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Special Event

Millennium 2000: Computers Power Up Glitch-Free as Questions Abound Over Need of Massive Spending Programs

Aired January 3, 2000 - 11:06 a.m. ET

THIS IS A RUSH TRANSCRIPT. THIS COPY MAY NOT BE IN ITS FINAL FORM AND MAY BE UPDATED.

JIM CLANCY, CNN ANCHOR: Workplace computers are being powered up all across the United States, and thus far no reports of major Y2K problems. Earlier, the financial markets of Asia and Europe gave it a test, and trades went through with hardly a glitch.

Kathleen Koch is now at the National Y2K Center in Washington -- Kathleen.

KATHLEEN KOCH, CNN CORRESPONDENT: Jim, the grade so far is an A plus. This final day that experts say was so very crucial is going very smoothly across the United States and around the world. Still, experts here at the federal Y2K center aren't ready to declare victory yet, and they're watching very closely in case anything changes.

(BEGIN VIDEO CLIP)

JOHN KOSKINEN, PRESIDENT'S COUNCIL ON Y2K CONVERSION: We're continuing to monitor how things go around the globe. There's been an increase in the amount of minor glitches that are being reported, nothing thus far that looks very surprising or unexpected. I think the challenge today will not be the banking and financial industry. I think it will be the small retailers and commercial establishments to see how they function. There have already been somewhat humorous reports of glitches, which are humorous because they're isolated.

(END VIDEO CLIP)

KOCH: Glitches like the customer in Colony, New York, who returned a movie to a video rental store only to learn that he owed $91,000 in late fees. The computer said that he was returning the movie 100 years late. Or there was the novelist in China who was, ironically, writing stories about the millennium bug when his computer crashed and all of his files were destroyed during the Y2K 2000 rollover.

So, people, when they see problems like that, many are saying, maybe this was all hype, maybe the $200 billion that apparently was spent around the globe to solve the Y2K problem was all a waste. But officials here say not so, it's because that money was invested that we are standing here with so little bad news to report. And they also point out that now governments are better prepared to handle any future emergencies and that companies that have updated their computer systems will now operate more efficiently and more productively -- Jim.

CLANCY: Well, there are some people that are wondering, is it safe to return that generator to the store, will I need it. How many more days might we have to go before we can declare that, well, the big problems aren't going to be there?

KOCH: Jim, obviously, the first question is will the stores take those generators back, and many aren't without some kind of a surcharge. But we are hearing that we are over the major hump, the concern about infrastructure like power, like telephone, telecommunications, going down. However, there is one date looming in the distance, that's February 29th. There could be some small glitches then, because apparently some of the experts that put in the Y2K fixes did not realize it was a leap year.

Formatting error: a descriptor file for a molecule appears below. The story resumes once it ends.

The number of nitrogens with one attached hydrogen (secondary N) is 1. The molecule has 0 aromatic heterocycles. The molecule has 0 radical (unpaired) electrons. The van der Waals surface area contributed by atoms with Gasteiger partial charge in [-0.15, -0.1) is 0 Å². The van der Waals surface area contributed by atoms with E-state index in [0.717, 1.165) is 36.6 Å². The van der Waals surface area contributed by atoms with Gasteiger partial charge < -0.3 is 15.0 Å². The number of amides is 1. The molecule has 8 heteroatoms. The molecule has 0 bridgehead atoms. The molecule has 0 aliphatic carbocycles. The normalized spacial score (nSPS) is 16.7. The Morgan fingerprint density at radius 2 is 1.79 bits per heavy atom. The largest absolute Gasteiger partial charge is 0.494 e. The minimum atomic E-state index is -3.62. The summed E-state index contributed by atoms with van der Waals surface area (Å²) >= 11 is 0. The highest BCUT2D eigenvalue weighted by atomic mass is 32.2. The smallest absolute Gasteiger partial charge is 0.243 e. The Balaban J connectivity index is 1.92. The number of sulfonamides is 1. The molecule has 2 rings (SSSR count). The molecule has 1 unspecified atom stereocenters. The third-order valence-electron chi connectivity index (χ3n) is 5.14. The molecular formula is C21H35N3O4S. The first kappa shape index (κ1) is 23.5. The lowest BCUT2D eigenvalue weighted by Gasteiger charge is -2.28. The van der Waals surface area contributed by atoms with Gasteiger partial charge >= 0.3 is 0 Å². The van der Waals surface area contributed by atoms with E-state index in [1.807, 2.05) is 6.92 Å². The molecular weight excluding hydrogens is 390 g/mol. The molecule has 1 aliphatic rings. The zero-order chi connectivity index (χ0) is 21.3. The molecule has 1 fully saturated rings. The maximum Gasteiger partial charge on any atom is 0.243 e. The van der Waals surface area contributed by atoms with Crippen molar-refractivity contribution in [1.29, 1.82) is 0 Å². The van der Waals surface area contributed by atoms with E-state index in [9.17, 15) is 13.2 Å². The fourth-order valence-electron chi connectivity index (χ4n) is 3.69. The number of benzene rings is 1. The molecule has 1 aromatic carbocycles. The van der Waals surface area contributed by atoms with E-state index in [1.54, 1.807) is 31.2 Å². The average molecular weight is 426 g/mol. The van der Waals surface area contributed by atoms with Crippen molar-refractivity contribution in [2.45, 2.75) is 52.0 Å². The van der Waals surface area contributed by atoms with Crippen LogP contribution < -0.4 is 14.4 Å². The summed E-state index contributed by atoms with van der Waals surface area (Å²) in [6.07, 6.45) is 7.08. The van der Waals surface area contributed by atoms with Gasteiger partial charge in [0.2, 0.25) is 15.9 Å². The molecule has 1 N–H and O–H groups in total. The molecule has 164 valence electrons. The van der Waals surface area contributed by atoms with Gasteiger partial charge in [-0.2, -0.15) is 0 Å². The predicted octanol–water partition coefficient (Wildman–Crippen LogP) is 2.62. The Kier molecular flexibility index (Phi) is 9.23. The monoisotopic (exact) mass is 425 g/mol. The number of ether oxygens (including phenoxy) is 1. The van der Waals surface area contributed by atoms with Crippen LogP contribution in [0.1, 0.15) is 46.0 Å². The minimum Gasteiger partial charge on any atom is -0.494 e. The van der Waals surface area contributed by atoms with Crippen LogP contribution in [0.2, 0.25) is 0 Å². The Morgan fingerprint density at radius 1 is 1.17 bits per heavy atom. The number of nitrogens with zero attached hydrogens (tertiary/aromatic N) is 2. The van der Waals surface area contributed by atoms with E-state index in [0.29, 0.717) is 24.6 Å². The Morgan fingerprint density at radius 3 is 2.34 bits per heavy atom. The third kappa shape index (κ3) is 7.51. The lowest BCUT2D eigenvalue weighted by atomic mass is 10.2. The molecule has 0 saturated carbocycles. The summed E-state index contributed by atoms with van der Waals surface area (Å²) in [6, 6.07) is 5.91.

CLANCY: Kathleen Koch, our thanks to you. Glad you didn't have any bad news for us, today.

KOCH: Me, too.

CLANCY: All right. Some cute stories, though -- Daryn.

DARYN KAGAN, CNN ANCHOR: Well, Kathleen brought up the subject: was this just hype or did we really need to come up with this big effort. Officials do say the threat of a breakdown was real and that chaos was averted through a massive worldwide effort. But questions linger, as CNN's Jonathan Karl reports.

(BEGIN VIDEOTAPE)

JONATHAN KARL, CNN CORRESPONDENT (voice-over): Before the ball dropped on the new millennium, roughly $200 billion was spent to avert a Y2K computer catastrophe, about half of that in the United States alone. The federal government spent $8.8 billion on Y2K fixes, corporations an estimated $100 billion, and the Federal Reserve stockpiled an extra $50 billion in cash, enough for every household in the U.S. to withdraw $2,000.

All of this spending was fueled by dire warnings about Y2K catastrophes.

WILLIAM J. CLINTON, PRESIDENT OF THE UNITED STATES: Now this is not one of the summer movies where you can close your eyes during the scary parts.

KARL: The president was not alone. Last January, Robert Bennett, the Senate's point man on Y2K wrote, "There are no brakes on the vehicle on which we are traveling. Each day brings us closer to the brink." A Senate report last fall suggested people stockpile food and water.

Perhaps the leading doomsayer was Ed Yourdon, whose best-selling book "Time Bomb 2000" predicted massive global disruptions. When Yourdon woke up to find his Web site still running on New Year's Day he wrote, quote, "After hearing repeated reports on television that nothing had gone wrong, I wondered if I was going overboard." The government's top Y2K expert says that corporate America did not go overboard by spending billions to stop the millennial bug.

KOSKINEN: They actually spent that money because their systems were at risk. It was an urgent management issue that they dealt with, it appears to everyone now, very successfully.

KARL: An all that money spent updating computer systems may bring companies added benefits.

HARRIS MILER, INFORMATION TECHNOLOGY ASSOCIATION OF AMERICA: Now they have better systems, better control of their information technology systems, and their customers, the citizens, the people that use the systems are going to benefit from this on the medium and long term.

KARL (on camera): But why did countries like Italy, which spent a fraction of what the U.S. spent on the Y2K issue, have no apparent problems at all? That's a question Y2K experts are still trying to answer.

Jonathan Karl, CNN Washington.

(END VIDEOTAPE)

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